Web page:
To accomplish aims 2 and 3, all subjects who met criteria for Capgras syndrome were separated into group 1, which consisted of subjects with Capgras syndrome and a neurodegenerative disease, and group 2, which consisted of subjects with Capgras syndrome and a nonneurodegenerative disease.
Subjects in group 1 were subdivided into subgroups 1A, 1B, and 1C. These subgroups were chosen because Capgras syndrome has been described in Lewy body disease and Alzheimer disease.13- 17
Subgroup 1A consisted of subjects from group 1 who had been given a diagnosis of Lewy body disease by a behavioral neurologist at the time Capgras syndrome was documented. Subgroup 1B consisted of subjects from group 1 who had been given a diagnosis of Alzheimer disease by a behavioral neurologist at the time Capgras syndrome was documented. Subgroup 1C consisted of the remainder of subjects from group 1 who had been given a diagnosis of a neurodegenerative disease other than Lewy body disease or Alzheimer disease by a behavioral neurologist at the time Capgras syndrome was documented. (In this study, the term Lewy body disease encompasses idiopathic Parkinson disease, dementia with Lewy bodies, and Parkinson disease dementia.)
Statistical analyses were performed using JMP statistical software (JMP, version 6.0.0; SAS Institute Inc, Cary, North Carolina), with statistical significance set at P < .05. Sex ratios and binary variables collected (presence or absence of hallucinations, parkinsonism, fluctuations, rapid eye movement sleep behavior disorder, and dementia) were compared across groups and subgroups using the χ2 test and Fisher exact test for cells with small numbers. Demographic features, including age at disease onset and age at Capgras syndrome onset, and the Short Test of Mental Status scores19 were compared across groups and subgroups using the analysis of variance test.
A total of 165 subjects were identified by the Medical Records Linkage System. Of these, 109 subjects had been identified because the evaluating physician had specifically assessed for Capgras syndrome or a misidentification syndrome and had documented that the syndrome was absent (ie, “absent Capgras syndrome” or “absent misidentification syndrome”). In addition, 9 subjects were excluded because the description of Capgras syndrome did not meet the inclusion criteria.
Forty-seven subjects had documentation of Capgras syndrome. Thirty-eight of these 47 subjects had been diagnosed as having a neurodegenerative disease, including Lewy body disease (26 patients), Alzheimer disease (7), dementia not otherwise specified (3), frontotemporal dementia (1), and aphasic dementia (1). In the subjects with a neurodegenerative diagnosis, Capgras syndrome was documented at presentation in 2 subjects, both whom had received a diagnosis of dementia with Lewy bodies.21 Of the remaining 9 subjects who did not have a neurodegenerative disease, 2 had a primary psychiatric diagnosis of paranoid schizophrenia and schizoaffective disorder. One of these subjects had the onset of Capgras syndrome at 20 and the other at 17 years of age. The 2 subjects with Capgras syndrome in the context of methamphetamine abuse had onset at 37 and 38 years of age. Of the remaining 5 subjects, 2 had the acute onset of Capgras syndrome immediately after an intracerebral hemorrhage. Another subject had onset after undergoing right temporal lobectomy for necrotizing meningoencephalitis, another while recovering from septic shock in the intensive care unit, and the last after an acute right temporoparietal ischemic infarct. In the 2 subjects with intracerebral hemorrhages, the location of the hemorrhage was in the right frontal lobe after surgical resection of a brain tumor in the first subject and in the left temporal lobe with superimposed diffuse subarachnoid hemorrhage after administration of thromboplastin and heparin sulfate for an impending myocardial infarction in the second subject.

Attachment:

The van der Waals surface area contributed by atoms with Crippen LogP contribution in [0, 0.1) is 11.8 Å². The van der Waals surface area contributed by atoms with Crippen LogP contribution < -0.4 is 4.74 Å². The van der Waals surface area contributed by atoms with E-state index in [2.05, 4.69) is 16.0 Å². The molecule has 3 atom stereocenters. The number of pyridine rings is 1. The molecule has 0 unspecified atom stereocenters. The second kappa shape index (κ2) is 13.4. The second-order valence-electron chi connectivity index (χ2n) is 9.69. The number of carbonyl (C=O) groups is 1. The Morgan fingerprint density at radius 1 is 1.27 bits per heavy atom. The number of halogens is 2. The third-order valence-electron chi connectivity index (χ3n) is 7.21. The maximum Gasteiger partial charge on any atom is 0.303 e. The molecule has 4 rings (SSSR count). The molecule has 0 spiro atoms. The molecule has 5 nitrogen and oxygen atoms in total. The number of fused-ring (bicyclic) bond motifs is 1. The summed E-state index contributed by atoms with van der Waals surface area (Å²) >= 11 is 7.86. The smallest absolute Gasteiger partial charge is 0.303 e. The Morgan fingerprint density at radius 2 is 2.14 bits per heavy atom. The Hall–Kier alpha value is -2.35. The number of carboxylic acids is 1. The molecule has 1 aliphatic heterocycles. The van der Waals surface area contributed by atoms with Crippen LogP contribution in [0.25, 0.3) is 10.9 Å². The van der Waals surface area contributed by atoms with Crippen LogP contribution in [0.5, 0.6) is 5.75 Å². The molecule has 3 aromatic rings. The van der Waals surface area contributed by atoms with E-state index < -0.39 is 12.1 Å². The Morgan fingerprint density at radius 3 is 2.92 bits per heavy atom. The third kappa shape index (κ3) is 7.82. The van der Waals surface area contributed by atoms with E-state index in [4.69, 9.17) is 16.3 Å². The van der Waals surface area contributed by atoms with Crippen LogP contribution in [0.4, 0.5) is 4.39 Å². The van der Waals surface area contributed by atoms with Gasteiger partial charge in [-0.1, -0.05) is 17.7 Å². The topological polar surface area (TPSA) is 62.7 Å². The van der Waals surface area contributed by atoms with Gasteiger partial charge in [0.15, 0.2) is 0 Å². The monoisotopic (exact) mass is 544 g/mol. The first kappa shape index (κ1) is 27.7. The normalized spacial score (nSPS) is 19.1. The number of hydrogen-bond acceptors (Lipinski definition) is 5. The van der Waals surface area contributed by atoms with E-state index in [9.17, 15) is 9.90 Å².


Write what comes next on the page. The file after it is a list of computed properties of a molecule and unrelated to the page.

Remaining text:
All subjects underwent magnetic resonance imaging or computed tomography of the head at least once. In most of the subjects there was mild-to-moderate global atrophy, variable hippocampal atrophy, and varying amounts of increased T2-weighted signal change in the subcortical and periventricular white matter that was believed to be nonspecific.
Only 2 subjects underwent a postmortem evaluation: one with a clinical diagnosis of Lewy body disease (subgroup 1A) and the other with a clinical diagnosis of Alzheimer disease (subgroup 1B). Pathological findings in both subjects included neocortical Lewy bodies,21 and the group 1A subject also had pathological changes consistent with Alzheimer disease.22 The group 1B subject was recorded to have had visual hallucinations at the time Capgras syndrome was documented.
The description of Capgras syndrome was similar for all subjects, independent of sex. Examples are described in the Table. In 40 of the 47 subjects, the delusion involved the subject's spouse; most delusions involved an imposter of the same sex replacing the spouse. In some instances, there was more than 1 replacement. In 1 subject, for example, there were 6 imposters, all with the same name. Another subject went to his priest and confessed that he had committed a sin because he had married more than 1 woman. In 5 of the other 7 subjects, Capgras syndrome involved the subjects' children; in the other 2 subjects, other relatives. Twenty-eight of the 47 subjects had additional delusions. Some were more common than others; for example, the delusion that one's house is not where it is (reduplicative paramnesia)23 and the delusion that there are other people present although not seen (extracampine hallucinations).24 In the latter delusion subjects believed that other people were living in their home because they could “feel their presence.” Rarer delusions included those of being raped or of killing someone and misidentification of oneself when looking in the mirror. Some subjects also exhibited paranoid behaviors; for example, 1 subject would not use the telephone because he believed others were conspiring against him.